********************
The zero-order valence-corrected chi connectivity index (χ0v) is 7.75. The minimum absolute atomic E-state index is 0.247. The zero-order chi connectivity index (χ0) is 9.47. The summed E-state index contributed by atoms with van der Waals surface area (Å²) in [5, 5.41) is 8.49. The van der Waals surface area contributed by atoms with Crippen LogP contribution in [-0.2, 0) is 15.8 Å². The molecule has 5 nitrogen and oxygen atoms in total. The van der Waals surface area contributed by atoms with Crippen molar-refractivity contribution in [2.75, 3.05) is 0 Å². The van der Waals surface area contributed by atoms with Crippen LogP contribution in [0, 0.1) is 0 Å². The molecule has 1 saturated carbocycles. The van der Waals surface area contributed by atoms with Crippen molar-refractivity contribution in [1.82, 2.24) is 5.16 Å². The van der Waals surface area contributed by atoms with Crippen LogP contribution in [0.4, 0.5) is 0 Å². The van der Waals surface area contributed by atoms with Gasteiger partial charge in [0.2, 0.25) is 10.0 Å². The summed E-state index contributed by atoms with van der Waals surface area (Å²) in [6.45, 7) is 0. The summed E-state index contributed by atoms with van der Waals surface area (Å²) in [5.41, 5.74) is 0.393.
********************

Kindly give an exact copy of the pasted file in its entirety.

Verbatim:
The zero-order valence-corrected chi connectivity index (χ0v) is 7.75. The minimum absolute atomic E-state index is 0.247. The zero-order chi connectivity index (χ0) is 9.47. The summed E-state index contributed by atoms with van der Waals surface area (Å²) in [5, 5.41) is 8.49. The van der Waals surface area contributed by atoms with Crippen LogP contribution in [-0.2, 0) is 15.8 Å². The molecule has 5 nitrogen and oxygen atoms in total. The van der Waals surface area contributed by atoms with Crippen molar-refractivity contribution in [2.75, 3.05) is 0 Å². The van der Waals surface area contributed by atoms with Crippen LogP contribution in [0, 0.1) is 0 Å². The molecule has 1 saturated carbocycles. The van der Waals surface area contributed by atoms with Crippen molar-refractivity contribution in [1.82, 2.24) is 5.16 Å². The van der Waals surface area contributed by atoms with Crippen LogP contribution in [0.4, 0.5) is 0 Å². The van der Waals surface area contributed by atoms with Gasteiger partial charge in [0.2, 0.25) is 10.0 Å². The summed E-state index contributed by atoms with van der Waals surface area (Å²) in [6.45, 7) is 0. The summed E-state index contributed by atoms with van der Waals surface area (Å²) in [5.41, 5.74) is 0.393.